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Who Are The Major Search Engines (SE's) and Who Should I List With?

Search engines (SE's) have "size wars", where one engine tries to outdo the other.  It is not so important what the size or percentage market share is of an SE, but whether they can deliver relevant content to it's visitors.  The summary chart below is just a really great article on how SE's stood at the time it is written.   Because of it's educational value, we have reformatted the article and pasted it in the table below.  The original link and credit is displayed. 

A lot has happened in the SE world since this article was published, but I have not found as good an article as this.  As webmasters, we must make decisions on which engines to list with.  To us, the top 4 engines are still the top 4 engines.  Yahoo! has ended its partnership, purchased Overture and Alta Vista, and is now displaying it's own results on Yahoo! Search Engine.  So the major playing field is Yahoo! Search and Google, then include MSN and AOL.  If you get listed in Google, you're in AOL.  Other selections may depend on the nature of your business and your budget.

Chart Key

Search Providers:

These are listed at the top of each column. Read down to see what they power at major search engines. Click on their names to learn more about them.

Search Engines: These are listed at the beginning of each row, in order of share of searches shown on the comScore Media Metrix Search Engine Ratings page. Here's a guide to the color coding:

  • Dark Orange: search engines with 25 percent or greater share.

  • Light Orange: search engines with 10 percent or greater share.

  • Light Blue: search engines with 1 percent share or greater share.

  • Gray: search engines with less than 1 percent share. They are shown only because of the name recognition they may still have among some long-time searchers or marketers.

Main: Indicates that a search provider provides the "main" editorial results to a particular search engine, the most dominant listings that will be seen.

Paid: Indicates that a search provider provides paid placement listings to a particular search engine. Also see the Buying Your Way In page for detailed information about paid listing partnerships.

Backup: Indicates that a search provider provides the "backup" results that appear in cases where a search engine's main results fail to find good matches. See the Search Engine Results Page for more about backup or fall through results.

Option: If shown in the notes section, Indicates that information from this source is made available either on results pages or in other ways, though the prominence of the information may not be high.

Dates: Where shown, dates indicate when a particular partnership is due for renewal. Dates are shown in MM/DD/YY or similar format.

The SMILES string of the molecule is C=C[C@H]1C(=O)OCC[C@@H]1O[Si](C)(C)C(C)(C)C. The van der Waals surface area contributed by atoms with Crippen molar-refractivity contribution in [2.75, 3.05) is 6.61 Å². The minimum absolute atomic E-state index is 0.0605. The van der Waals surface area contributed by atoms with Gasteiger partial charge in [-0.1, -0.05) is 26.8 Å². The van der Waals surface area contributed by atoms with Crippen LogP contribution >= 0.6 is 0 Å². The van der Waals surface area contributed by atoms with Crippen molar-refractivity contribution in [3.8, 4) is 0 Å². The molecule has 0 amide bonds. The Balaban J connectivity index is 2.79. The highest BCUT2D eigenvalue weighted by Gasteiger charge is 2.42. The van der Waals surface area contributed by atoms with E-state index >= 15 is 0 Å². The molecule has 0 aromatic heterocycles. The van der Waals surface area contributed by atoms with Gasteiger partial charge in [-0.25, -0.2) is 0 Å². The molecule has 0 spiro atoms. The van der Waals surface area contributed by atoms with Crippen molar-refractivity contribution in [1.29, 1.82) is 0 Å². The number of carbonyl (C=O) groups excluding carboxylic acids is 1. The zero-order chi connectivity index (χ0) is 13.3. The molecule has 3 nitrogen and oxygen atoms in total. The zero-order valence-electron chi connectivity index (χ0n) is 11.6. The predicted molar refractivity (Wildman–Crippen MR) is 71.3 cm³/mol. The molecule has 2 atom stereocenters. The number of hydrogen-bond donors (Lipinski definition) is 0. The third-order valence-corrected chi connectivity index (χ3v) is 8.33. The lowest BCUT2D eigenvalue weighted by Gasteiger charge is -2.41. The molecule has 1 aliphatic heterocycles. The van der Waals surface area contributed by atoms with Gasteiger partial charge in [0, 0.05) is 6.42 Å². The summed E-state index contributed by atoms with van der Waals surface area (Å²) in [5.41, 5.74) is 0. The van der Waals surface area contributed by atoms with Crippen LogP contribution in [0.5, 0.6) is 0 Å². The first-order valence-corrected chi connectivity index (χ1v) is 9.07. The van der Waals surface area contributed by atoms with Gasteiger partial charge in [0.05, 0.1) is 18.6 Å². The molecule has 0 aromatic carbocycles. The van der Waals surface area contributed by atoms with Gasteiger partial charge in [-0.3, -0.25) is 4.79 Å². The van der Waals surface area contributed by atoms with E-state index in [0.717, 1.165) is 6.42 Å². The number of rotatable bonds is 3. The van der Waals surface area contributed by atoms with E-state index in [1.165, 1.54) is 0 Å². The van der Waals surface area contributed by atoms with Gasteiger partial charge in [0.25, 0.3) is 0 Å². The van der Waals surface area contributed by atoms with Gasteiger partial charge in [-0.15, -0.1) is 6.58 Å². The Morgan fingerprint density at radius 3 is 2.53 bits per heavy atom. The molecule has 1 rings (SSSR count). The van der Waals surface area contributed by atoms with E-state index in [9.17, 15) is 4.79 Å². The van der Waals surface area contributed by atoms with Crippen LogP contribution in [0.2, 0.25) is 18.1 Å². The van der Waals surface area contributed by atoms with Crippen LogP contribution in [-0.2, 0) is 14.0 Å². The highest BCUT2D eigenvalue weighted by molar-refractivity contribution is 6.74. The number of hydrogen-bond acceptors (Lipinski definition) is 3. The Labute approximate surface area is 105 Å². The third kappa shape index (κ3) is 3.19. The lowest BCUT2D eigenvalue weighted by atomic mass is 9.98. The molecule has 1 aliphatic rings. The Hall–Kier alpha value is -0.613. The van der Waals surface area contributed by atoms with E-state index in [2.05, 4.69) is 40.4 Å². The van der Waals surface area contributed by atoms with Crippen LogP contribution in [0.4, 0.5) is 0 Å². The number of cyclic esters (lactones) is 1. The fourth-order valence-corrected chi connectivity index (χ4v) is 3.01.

Who Powers Whom? Chart
Search Engine
(Read Down)
Google Main & Paid   Open Directory an option
Yahoo   Main & Paid Yahoo Directory an option
MSN   Main & Paid
(12/05 & 6/05)
AOL Main & Paid (est. 10/05+)   AOL-owned  Open Directory an option
Main & Paid (at iWon, MyWay, My Web Search)
 is InfoSpace-powered
Ask Jeeves Paid  (until 2007)   Main from Ask- owned Teoma.

Runs several meta search engines. Dogpile  is the most popular, representative of others. Google (2006), Yahoo (3/06) & many small providers have distribution deals.

AltaVista   Main & Paid Open Directory  an option; owned by Yahoo
AllTheWeb   Main & Paid Owned by Yahoo
HotBot Paid  (see note) Main Backup from Google & Ask;
Owned by Lycos
Lycos Paid  (see note) Backup
(see note)
Main from LookSmart;
Open Directory an option
Netscape Main & Paid (est. 10/05+)   Owned by AOL; Open Directory
an option
Teoma Paid (Sept 05)   Main from Teoma; owned by Ask;
Paid canned as early as 9/04


AOL renewed its deal with Google in October 2003 but did not specify exactly how long the partnership would last. Date shown is the minimum length estimated by Search Engine Watch, based on past deals between the two companies.

Excite Network is a collection of search sites owned by Ask Jeeves. For more details, see the comScore Media Metrix Search Engine Ratings page.

Lycos has an existing contract with Yahoo-owned Overture for paid results running through May 2006. However, the company switched to Google in November 2003 due to a contract dispute. Google paid results also appear on Lycos-owned For more, see coverage on the dispute from, and CBS MarketWatch. Lycos also runs its own paid listings in addition to those from Google on Lycos and HotBot. See Terra Lycos To Launch Paid Placement Network for more about this. A deal struck for backup results from the now Yahoo-owned AllTheWeb site was to expire on December 31, 2003. There's been no news of any renewal. The AllTheWeb search engine no longer uses its own technology. Instead, Lycos uses Yahoo main results (and flags these as being from Inktomi).

Yahoo main results come from its own crawler-technology. These results often look different on sites that Yahoo powers, such as MSN and Lycos, when compared to the same search at Yahoo itself. This is because Yahoo operates its own unique ranking algorithm on its own site. Yahoo paid results come from the Overture paid placement listings service that it owns. The Yahoo-owned Inktomi search engine no longer operates, though Yahoo-partner Lycos may still say that results are coming from Inktomi.

Quick View of comScore Media Metrix Search Engine Ratings article mentioned above. See article for details.

SEO Chart 01 from Search Engine Watch

SEO Chart 02 from Search Engine Watch

The pie chart above shows the percentage of searches done by US web surfers in December 2004 that were performed at a particular web site or a network of web sites.  Note that note all search engines use their own technology.

The chart above shows the share of searches on a href=""> search provider basis.

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